The intentions of our founders |

The intentions of our founders

Every year our nation comes together to celebrate our independence and reflect on what it means to be Americans. We celebrate this honor with grand parades and patriotic speeches and remember our founding fathers for their courage, foresight, and wisdom in the creation of a proud nation.

We are a different country since our last celebration. Today we stand together as citizens of the United States with an enhanced appreciation of our sacrifices, morals, values, and cultural diversity. A result of these times is a resurgence of patriotic fervor and we are proud to display our symbols of freedom. Homes and buildings are adorned with flags, the national anthem is sung with pride, and the pledge is stated with meaning and conviction. With renewed purpose and conviction we are proud to call ourselves “Americans.”

Like many people, I was stunned last week when a court of this land ruled that “One Nation, Under God,” when included in our most valued oath, is unconstitutional. An immediate uproar encased this nation and while members of Congress voted on a resolution to condemn the ruling, I began to wonder if these judges had forgotten our founders’ intentions when creating this nation.

One of our founders’ aims was to allow freedom from religious persecution and to not condemn individuals for their beliefs or religions. But to ensure commitment and loyal service to our fellow citizens and nation, oaths were created to remind each one of us that we are responsible to a higher calling.

The word “God” is used in the swearing in of elected leaders, used in our courts to ensure honest testimony, and was included by President Eisenhower to reaffirm a commitment to our country. Making an oath “Under God” was not created to diminish or enshrine any individual religion, it was meant to bring all faiths together as one. It was meant to confirm that our faiths would spiritually guide us through history and ensure commitment to integrity, not to divide us on the very principles that incorporated our conception.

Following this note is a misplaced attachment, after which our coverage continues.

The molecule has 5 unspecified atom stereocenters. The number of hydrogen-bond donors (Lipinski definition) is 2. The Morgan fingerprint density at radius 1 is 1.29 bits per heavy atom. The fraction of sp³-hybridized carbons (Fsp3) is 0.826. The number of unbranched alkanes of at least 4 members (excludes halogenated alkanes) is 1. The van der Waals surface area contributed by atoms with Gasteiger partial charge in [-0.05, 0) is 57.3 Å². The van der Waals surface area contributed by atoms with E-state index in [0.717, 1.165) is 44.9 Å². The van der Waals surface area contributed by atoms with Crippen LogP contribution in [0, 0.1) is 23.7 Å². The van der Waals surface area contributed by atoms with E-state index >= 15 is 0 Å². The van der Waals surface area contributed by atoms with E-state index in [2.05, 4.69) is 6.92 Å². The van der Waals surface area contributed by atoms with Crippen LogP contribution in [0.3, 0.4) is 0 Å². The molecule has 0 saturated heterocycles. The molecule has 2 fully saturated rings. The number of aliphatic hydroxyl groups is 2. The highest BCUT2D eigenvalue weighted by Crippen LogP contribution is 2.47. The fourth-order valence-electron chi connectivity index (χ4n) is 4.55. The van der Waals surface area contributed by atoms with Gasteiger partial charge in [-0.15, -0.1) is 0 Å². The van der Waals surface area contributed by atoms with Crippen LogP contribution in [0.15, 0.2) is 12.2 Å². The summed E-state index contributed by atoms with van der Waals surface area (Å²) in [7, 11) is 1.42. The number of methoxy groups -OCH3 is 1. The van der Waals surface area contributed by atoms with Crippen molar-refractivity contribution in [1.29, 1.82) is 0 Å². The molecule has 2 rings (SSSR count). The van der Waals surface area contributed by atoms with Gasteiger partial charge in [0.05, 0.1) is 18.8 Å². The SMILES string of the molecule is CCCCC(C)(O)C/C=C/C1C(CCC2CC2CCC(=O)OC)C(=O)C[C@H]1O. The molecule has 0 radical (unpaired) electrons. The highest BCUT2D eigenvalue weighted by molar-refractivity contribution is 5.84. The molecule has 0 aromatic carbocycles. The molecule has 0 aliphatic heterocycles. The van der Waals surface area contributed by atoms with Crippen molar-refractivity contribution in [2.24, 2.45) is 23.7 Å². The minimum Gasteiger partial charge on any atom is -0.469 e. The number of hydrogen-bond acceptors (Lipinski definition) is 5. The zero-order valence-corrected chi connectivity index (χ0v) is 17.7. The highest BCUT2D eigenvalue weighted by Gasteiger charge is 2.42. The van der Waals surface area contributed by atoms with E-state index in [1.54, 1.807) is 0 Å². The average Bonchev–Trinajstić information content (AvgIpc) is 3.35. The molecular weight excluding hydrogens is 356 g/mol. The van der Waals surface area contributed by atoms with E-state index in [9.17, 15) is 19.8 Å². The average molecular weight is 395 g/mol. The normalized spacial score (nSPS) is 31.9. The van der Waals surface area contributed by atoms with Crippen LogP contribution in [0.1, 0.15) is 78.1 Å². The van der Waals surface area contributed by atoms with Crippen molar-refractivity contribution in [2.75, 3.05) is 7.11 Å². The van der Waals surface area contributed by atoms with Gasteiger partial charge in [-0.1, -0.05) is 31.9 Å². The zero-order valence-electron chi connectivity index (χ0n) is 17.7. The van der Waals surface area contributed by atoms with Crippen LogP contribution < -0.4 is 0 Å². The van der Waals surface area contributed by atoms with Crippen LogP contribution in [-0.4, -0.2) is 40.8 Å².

As was our response to the attacks on our homeland, I was proud to see a determined front stand against an injustice on its people. We have once again held our ground and confirmed that our beliefs and ideals will be protected at all costs, no matter what the sacrifice.

So let’s celebrate this Fourth of July by paying tribute to our founding fathers’ intentions and remember those who have paid the ultimate price in defense of our ideals. Their sacrifice and commitment has allowed us to live in “One Nation, Under God, Indivisible, with Liberty and Justice for All.”

U.S. Rep. Scott McInnis, R-Grand Junction, is a Glenwood Springs native.

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